There certainly hasn't been any shortage of new Belgian reggae projects lately. Camel's Drop is a band around bass player Wim 'Fadda' Stevens, his two sons Roel 'Sticksman' Stevens (drums) and Polle 'Docta Riddim' Stevens (keys), supplemented with vocalists Dhazed Fyah, Skyblasters veteran Prince Far Out and Dora 'Little Miss Sweets' Turay (providing a female touch), with 'We Nah Gonna Wait' presenting a first album.
In the track list eight vocal cuts and two closing dubs. Both the cover image of 'We Nah Gonna Wait' and the accompanying video the band recorded for 'Realise' have a bit of a retro feel, and musically Camel's Drop also shows a preference for the original nineteen eighties rub-a-dub and ragga or early dancehall. In the appropriate opener 'We Nah Gonna Wait' ("...to the left, to right, people are you ready to dance all night?") Dhazed shows his skills in the fast talking style, at the time made popular by Saxon Sound MC's like Tippa Irie, Smiley Culture, Daddy Rusty and Peter King. 'Celebrate' sounds equally festive, and is also the only song on 'We Nah Gonna Wait' in which Dhazed alternates between English and French. In reality tune 'Realise', Camel's Drop asks us to open our eyes and ears and finally realize that we're constantly being cheated and lied to. Similar is 'We Drop Sounds', in which the band clearly opts for musical pacifism over violence and real bombs. For 'Why They Want Us?' Camel's Drop recycled the classic Rockfort Rock riddim, but our personal favorite from the track list is 'Dub 563', a revamp of 'Private Life', originally recorded by The Pretenders, but better known in the cover version by Grace Jones, here blended with John Holt's 'Police In Helicopter' and lyrically adapted into a pamphlet about the refugee crisis and illegality. 'Mr. Bassie' has nothing to do with the Horace Andy classic by the same name, but remains a nice ode to the power of the bass player in reggae music nonetheless. The last vocal cut in the track list is the dubby ganja tune 'Citizens, which in turn is followed by two closing dub versions of 'Dub 563' and 'Mr. Bassie'.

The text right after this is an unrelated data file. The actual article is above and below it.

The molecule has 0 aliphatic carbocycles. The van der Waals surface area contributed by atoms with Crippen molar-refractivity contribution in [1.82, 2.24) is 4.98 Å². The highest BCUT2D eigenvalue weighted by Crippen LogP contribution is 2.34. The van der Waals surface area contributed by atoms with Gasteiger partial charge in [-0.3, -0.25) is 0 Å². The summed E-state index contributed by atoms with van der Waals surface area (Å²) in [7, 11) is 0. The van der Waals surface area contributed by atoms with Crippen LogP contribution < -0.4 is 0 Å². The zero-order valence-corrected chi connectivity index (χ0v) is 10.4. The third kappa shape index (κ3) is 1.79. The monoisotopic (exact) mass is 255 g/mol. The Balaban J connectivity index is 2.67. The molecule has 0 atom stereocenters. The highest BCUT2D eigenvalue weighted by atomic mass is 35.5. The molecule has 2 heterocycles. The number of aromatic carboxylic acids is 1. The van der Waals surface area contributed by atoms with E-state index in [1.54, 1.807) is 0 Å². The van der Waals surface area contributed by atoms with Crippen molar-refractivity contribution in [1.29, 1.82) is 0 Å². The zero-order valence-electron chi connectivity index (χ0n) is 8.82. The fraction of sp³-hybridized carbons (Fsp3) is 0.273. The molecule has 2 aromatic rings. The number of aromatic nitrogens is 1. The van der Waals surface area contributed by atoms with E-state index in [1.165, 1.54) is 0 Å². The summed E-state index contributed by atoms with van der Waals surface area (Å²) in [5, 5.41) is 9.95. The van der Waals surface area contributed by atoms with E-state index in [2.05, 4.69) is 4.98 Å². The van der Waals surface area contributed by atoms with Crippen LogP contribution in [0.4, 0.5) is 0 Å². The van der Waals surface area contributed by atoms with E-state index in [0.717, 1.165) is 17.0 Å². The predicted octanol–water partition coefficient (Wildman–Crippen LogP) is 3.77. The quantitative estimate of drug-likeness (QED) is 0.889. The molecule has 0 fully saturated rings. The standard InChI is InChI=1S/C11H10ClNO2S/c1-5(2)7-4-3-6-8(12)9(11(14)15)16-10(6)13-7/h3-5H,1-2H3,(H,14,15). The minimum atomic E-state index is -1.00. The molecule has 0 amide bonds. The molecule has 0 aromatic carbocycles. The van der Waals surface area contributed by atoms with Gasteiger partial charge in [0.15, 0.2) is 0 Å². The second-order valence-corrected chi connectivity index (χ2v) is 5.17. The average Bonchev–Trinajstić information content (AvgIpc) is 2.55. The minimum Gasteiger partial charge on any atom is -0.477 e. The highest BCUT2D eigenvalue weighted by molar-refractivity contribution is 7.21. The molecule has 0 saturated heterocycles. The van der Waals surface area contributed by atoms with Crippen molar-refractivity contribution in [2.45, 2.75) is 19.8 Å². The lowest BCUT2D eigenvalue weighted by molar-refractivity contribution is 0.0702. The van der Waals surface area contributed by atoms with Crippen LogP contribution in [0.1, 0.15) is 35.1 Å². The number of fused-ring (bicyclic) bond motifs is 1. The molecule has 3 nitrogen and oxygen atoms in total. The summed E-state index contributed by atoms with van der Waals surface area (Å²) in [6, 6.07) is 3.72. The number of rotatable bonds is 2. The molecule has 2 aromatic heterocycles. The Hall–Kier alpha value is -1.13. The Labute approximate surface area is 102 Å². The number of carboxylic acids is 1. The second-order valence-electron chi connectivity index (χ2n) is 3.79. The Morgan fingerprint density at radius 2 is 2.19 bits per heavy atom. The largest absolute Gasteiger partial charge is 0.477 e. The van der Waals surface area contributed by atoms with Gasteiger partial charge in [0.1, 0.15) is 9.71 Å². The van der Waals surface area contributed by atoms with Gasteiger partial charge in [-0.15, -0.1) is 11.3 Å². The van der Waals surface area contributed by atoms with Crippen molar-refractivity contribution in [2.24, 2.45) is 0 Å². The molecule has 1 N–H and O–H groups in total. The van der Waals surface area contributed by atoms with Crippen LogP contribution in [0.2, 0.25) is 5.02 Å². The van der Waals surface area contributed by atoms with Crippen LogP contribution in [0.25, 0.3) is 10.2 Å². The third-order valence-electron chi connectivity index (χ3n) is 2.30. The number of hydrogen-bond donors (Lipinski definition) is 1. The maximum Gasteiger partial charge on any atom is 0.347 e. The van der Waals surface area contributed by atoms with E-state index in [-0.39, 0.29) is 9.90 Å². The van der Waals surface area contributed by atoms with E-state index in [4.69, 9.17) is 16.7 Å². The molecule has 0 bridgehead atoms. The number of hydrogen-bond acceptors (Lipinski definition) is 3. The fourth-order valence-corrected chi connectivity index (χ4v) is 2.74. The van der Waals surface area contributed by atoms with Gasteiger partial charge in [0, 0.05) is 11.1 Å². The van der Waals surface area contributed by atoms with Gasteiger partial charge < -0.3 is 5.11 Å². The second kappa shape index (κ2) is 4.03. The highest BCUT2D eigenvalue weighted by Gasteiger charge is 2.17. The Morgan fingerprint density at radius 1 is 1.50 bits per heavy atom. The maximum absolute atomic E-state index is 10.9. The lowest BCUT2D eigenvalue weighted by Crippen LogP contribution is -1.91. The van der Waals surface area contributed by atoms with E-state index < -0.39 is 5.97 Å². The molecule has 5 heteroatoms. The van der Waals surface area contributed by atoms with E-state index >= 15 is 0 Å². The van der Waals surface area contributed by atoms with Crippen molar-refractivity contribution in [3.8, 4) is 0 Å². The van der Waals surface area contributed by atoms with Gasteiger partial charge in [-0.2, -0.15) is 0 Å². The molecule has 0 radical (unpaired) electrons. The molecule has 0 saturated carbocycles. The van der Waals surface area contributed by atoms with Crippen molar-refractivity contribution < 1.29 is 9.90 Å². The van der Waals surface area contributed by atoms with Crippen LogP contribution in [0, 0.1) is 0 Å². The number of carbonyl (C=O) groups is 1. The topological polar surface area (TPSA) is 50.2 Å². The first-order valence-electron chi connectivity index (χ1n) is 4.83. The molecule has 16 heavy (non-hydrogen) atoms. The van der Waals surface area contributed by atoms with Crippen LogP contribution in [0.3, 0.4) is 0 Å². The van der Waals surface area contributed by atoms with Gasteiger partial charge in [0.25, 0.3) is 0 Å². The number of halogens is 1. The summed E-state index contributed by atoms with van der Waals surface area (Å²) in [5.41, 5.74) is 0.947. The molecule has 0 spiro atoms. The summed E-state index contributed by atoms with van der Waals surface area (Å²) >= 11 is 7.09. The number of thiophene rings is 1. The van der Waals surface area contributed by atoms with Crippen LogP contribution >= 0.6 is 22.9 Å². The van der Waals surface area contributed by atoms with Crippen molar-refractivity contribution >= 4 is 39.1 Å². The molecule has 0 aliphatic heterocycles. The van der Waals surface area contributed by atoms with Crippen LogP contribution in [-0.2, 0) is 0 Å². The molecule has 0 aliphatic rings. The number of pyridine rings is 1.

Excellent debut by a band that doesn't necessarily want to innovate, but definitely knows it business.